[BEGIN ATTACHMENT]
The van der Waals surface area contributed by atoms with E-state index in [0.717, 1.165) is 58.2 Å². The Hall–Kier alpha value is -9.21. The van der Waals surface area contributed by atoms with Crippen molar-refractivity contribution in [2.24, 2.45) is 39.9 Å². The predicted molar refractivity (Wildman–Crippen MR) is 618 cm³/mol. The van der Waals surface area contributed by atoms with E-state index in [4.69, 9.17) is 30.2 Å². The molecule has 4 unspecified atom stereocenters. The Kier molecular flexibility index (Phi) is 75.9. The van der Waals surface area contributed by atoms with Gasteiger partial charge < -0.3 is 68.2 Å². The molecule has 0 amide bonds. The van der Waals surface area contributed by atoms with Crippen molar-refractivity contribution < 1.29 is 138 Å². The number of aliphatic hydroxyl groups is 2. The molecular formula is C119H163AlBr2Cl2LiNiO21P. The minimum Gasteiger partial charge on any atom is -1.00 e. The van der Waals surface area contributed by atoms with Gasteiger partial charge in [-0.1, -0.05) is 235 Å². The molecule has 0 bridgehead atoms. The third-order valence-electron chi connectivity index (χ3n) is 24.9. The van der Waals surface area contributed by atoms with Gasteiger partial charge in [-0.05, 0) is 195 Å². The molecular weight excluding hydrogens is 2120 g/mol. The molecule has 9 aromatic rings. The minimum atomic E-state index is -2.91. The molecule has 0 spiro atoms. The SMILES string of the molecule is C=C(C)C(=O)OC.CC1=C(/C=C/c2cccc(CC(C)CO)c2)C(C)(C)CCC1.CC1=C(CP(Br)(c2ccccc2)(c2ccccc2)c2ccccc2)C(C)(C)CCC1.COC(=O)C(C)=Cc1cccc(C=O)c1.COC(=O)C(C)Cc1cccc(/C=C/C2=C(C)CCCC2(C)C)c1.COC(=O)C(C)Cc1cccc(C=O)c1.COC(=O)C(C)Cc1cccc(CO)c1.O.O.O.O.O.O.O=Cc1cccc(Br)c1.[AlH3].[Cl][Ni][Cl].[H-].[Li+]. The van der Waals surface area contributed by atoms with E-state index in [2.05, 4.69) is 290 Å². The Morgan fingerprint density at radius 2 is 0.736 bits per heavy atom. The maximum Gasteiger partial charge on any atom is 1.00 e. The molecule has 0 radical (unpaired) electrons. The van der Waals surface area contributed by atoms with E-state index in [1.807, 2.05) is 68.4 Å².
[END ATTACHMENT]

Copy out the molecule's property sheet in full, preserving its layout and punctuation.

The van der Waals surface area contributed by atoms with E-state index in [0.717, 1.165) is 58.2 Å². The Hall–Kier alpha value is -9.21. The van der Waals surface area contributed by atoms with Crippen molar-refractivity contribution in [2.24, 2.45) is 39.9 Å². The predicted molar refractivity (Wildman–Crippen MR) is 618 cm³/mol. The van der Waals surface area contributed by atoms with E-state index in [4.69, 9.17) is 30.2 Å². The molecule has 4 unspecified atom stereocenters. The Kier molecular flexibility index (Phi) is 75.9. The van der Waals surface area contributed by atoms with Gasteiger partial charge < -0.3 is 68.2 Å². The molecule has 0 amide bonds. The van der Waals surface area contributed by atoms with Crippen molar-refractivity contribution < 1.29 is 138 Å². The number of aliphatic hydroxyl groups is 2. The molecular formula is C119H163AlBr2Cl2LiNiO21P. The minimum Gasteiger partial charge on any atom is -1.00 e. The van der Waals surface area contributed by atoms with Gasteiger partial charge in [-0.1, -0.05) is 235 Å². The molecule has 0 bridgehead atoms. The third-order valence-electron chi connectivity index (χ3n) is 24.9. The van der Waals surface area contributed by atoms with Gasteiger partial charge in [-0.05, 0) is 195 Å². The molecular weight excluding hydrogens is 2120 g/mol. The molecule has 9 aromatic rings. The minimum atomic E-state index is -2.91. The molecule has 0 spiro atoms. The SMILES string of the molecule is C=C(C)C(=O)OC.CC1=C(/C=C/c2cccc(CC(C)CO)c2)C(C)(C)CCC1.CC1=C(CP(Br)(c2ccccc2)(c2ccccc2)c2ccccc2)C(C)(C)CCC1.COC(=O)C(C)=Cc1cccc(C=O)c1.COC(=O)C(C)Cc1cccc(/C=C/C2=C(C)CCCC2(C)C)c1.COC(=O)C(C)Cc1cccc(C=O)c1.COC(=O)C(C)Cc1cccc(CO)c1.O.O.O.O.O.O.O=Cc1cccc(Br)c1.[AlH3].[Cl][Ni][Cl].[H-].[Li+]. The van der Waals surface area contributed by atoms with E-state index in [2.05, 4.69) is 290 Å². The Morgan fingerprint density at radius 2 is 0.736 bits per heavy atom. The maximum Gasteiger partial charge on any atom is 1.00 e. The molecule has 0 radical (unpaired) electrons. The van der Waals surface area contributed by atoms with E-state index in [1.807, 2.05) is 68.4 Å².